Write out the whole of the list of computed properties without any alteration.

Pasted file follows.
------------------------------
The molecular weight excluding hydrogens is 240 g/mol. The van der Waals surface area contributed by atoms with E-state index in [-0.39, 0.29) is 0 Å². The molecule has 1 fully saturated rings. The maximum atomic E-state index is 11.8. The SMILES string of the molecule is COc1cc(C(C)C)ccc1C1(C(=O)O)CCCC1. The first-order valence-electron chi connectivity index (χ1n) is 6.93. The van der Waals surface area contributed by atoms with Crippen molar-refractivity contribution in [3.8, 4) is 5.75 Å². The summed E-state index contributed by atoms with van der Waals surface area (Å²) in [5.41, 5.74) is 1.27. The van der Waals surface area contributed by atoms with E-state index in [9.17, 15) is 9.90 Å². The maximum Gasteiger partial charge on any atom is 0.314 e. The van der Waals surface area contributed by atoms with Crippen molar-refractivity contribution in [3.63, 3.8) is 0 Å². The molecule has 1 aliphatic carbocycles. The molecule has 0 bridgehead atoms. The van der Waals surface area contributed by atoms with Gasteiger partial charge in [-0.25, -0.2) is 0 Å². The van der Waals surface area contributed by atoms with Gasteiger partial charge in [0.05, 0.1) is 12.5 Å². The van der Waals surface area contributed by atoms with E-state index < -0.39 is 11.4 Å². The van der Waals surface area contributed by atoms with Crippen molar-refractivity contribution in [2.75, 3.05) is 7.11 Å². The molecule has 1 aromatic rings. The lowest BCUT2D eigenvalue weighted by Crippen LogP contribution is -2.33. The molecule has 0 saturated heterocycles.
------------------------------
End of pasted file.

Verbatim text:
The molecular weight excluding hydrogens is 240 g/mol. The van der Waals surface area contributed by atoms with E-state index in [-0.39, 0.29) is 0 Å². The molecule has 1 fully saturated rings. The maximum atomic E-state index is 11.8. The SMILES string of the molecule is COc1cc(C(C)C)ccc1C1(C(=O)O)CCCC1. The first-order valence-electron chi connectivity index (χ1n) is 6.93. The van der Waals surface area contributed by atoms with Crippen molar-refractivity contribution in [3.8, 4) is 5.75 Å². The summed E-state index contributed by atoms with van der Waals surface area (Å²) in [5.41, 5.74) is 1.27. The van der Waals surface area contributed by atoms with E-state index in [9.17, 15) is 9.90 Å². The maximum Gasteiger partial charge on any atom is 0.314 e. The van der Waals surface area contributed by atoms with Crippen molar-refractivity contribution in [3.63, 3.8) is 0 Å². The molecule has 1 aliphatic carbocycles. The molecule has 0 bridgehead atoms. The van der Waals surface area contributed by atoms with Gasteiger partial charge in [-0.25, -0.2) is 0 Å². The van der Waals surface area contributed by atoms with Gasteiger partial charge in [0.05, 0.1) is 12.5 Å². The van der Waals surface area contributed by atoms with E-state index < -0.39 is 11.4 Å². The van der Waals surface area contributed by atoms with Crippen molar-refractivity contribution in [2.75, 3.05) is 7.11 Å². The molecule has 1 aromatic rings. The lowest BCUT2D eigenvalue weighted by Crippen LogP contribution is -2.33. The molecule has 0 saturated heterocycles.